Despite loss, day special for Wulff, Rogers

SEATTLE -- Paul Wulff and Gary Rogers are separated by a generational gap but for one afternoon at Qwest Field both shared a common emotion when the Washington State football team faced Oklahoma State. For Wulff, 41, the game was his first as the Cougars' head coach; his first on behalf of the school that has meant so much to him since his undergraduate days as a player in the late 1980s.

For Gary Rogers, 22, the game was his first as the Cougars' starting quarterback following four years as a loyal backup to Alex Brink.

For them, only a victory by the Cougars – they lost to Oklahoma State, 39-13 – would have made the day complete. Otherwise, it was perfect.

Paul Wulff, hired away from Eastern Washington in Cheney to replace Bill Doba, said there was "a lot" to enjoy about his Cougar debut in front of a crowd of 50,830.

"Going out for the first time with the team, it really hit me,'' Wulff said. "It was ‘OK, we're at Washington State University now.' That was really fun and exciting.

"And watching the players and their body language and how they were trying to play the game. You could see they were really trying. I didn't sense a lot of negativity on the sideline, at all."


GARY ROGERS

Rogers, a graduate of Kamiak High in Mukilteo, said, "I was just anticipating this moment.

"I have been waiting awhile. I just wanted to take everything in and soak it up. It's been really fun. I'm just looking forward to having a great season."

Statistically, Rogers' starting debut fell short of great – 12 pass completions out of 24 attempts for 82 yards, one touchdown, one interception, plus one TD running. But Wulff wasn't complaining about his quarterback.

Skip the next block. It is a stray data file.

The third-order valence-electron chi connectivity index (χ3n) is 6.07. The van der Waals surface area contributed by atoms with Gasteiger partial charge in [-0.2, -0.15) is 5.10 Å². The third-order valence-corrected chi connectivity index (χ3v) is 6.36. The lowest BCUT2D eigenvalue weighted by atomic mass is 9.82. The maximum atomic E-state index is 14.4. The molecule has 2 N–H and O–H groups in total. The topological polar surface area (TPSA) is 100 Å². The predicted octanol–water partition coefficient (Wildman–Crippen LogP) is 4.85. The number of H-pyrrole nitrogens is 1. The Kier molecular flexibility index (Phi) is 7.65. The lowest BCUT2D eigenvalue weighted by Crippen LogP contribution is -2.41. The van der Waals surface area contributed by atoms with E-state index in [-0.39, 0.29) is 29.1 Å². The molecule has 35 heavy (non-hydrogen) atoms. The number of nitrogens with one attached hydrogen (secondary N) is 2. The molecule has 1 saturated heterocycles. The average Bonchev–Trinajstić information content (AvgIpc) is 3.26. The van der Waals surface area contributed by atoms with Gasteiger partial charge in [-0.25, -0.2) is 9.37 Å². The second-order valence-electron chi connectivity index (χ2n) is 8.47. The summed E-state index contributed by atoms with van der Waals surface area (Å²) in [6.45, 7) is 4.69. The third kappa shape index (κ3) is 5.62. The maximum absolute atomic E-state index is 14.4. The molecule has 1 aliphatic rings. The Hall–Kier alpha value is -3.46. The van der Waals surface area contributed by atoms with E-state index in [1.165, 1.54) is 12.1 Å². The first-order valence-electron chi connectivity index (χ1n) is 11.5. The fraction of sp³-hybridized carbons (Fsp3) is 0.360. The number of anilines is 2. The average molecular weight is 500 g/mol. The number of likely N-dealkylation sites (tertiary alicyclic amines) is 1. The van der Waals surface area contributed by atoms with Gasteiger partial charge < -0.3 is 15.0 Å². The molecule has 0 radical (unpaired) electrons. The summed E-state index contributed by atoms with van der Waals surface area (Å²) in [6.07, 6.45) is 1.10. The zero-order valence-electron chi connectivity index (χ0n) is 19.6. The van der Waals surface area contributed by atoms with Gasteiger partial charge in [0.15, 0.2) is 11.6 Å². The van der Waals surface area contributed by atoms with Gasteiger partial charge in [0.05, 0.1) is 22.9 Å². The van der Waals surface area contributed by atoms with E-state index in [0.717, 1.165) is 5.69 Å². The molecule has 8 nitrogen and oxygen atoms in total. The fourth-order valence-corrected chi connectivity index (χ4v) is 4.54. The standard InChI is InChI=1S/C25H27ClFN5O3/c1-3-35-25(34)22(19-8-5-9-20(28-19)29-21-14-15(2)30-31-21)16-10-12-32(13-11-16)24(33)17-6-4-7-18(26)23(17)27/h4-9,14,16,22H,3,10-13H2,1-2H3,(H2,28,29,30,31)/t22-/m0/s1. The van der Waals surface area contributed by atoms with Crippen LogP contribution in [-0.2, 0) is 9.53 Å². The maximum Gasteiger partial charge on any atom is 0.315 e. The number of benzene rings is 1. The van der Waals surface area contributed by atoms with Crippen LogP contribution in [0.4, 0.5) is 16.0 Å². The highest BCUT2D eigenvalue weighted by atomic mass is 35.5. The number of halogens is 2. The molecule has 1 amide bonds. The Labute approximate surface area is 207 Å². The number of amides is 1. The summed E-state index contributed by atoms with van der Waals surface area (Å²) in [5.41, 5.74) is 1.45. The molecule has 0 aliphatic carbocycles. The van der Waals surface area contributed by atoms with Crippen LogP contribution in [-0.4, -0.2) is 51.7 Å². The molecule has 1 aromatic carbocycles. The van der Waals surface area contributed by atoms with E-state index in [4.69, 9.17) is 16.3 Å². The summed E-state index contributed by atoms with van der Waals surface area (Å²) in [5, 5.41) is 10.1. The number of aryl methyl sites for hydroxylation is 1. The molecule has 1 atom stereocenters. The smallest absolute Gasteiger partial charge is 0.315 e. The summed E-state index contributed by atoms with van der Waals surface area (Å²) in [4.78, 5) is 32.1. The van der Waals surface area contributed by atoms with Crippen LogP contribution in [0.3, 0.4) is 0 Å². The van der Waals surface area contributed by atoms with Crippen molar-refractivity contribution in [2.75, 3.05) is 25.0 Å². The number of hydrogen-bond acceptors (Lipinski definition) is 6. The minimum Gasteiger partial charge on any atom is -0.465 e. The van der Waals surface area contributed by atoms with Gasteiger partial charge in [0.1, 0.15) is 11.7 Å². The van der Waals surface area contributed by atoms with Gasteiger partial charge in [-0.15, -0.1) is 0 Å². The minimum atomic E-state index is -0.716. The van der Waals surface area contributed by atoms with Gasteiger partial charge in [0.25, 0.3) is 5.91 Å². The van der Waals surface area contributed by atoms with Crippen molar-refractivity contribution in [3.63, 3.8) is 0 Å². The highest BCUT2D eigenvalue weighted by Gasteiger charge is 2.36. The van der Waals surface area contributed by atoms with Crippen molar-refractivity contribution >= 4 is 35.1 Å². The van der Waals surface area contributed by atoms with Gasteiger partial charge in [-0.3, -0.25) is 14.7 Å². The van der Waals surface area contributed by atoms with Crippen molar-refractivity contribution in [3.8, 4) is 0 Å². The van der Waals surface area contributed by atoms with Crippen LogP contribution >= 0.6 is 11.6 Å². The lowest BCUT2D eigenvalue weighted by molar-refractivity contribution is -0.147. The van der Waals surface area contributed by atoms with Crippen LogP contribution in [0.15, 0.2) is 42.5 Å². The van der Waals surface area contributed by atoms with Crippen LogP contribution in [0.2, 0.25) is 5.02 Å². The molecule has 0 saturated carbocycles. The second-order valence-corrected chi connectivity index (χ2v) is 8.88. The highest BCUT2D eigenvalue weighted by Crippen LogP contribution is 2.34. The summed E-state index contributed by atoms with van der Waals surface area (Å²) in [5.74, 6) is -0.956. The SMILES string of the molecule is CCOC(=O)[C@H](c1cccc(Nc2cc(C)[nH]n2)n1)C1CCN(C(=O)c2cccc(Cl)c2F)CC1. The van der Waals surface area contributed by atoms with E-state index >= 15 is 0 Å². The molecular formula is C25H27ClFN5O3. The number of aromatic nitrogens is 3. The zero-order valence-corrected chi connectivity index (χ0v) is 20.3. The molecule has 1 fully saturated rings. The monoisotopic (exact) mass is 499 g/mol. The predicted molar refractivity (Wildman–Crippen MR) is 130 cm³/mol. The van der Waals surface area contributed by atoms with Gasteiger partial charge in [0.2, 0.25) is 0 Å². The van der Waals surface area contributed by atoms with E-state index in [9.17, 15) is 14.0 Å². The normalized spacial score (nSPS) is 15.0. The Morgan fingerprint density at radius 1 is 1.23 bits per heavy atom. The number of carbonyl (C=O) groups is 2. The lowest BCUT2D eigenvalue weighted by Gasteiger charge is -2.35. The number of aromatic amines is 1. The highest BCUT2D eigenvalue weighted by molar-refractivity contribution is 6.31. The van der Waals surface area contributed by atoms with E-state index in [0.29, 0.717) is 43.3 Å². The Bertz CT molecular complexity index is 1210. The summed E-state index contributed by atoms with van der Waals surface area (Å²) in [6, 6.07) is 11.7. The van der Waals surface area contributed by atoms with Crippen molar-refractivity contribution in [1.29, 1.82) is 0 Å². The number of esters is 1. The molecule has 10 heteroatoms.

"He had some balls dropped," Wulff said. "I would guess between five and seven, somewhere in that range. He may have missed some checks. But overall, after he calmed down, I thought he did a nice job."

Throughout his post-game critique with reporters, Wulff maintained a cool and calm demeanor. He talked about the mistakes made by his players that contributed to the defeat. He also talked about what he liked.

"There were some things I was really happy with," Wulff said. "I wouldn't say surprised, but happy. I thought the kids' focus and attention to what they were doing was there. They had pretty solid energy throughout. I thought they were focused; they were trying to do all the right things. They were encouraging each other."

So, for Cougar fans who had hoped for something better it was a day to forget. For Wulff and Rogers it was a day they both should – and will -- remember.

CLICK TO THE CF.C FRONT PAGE FOR MORE POST-GAME COVERAGE, INCLUDING AN EYE-POPPING PHOTO ESSAY.

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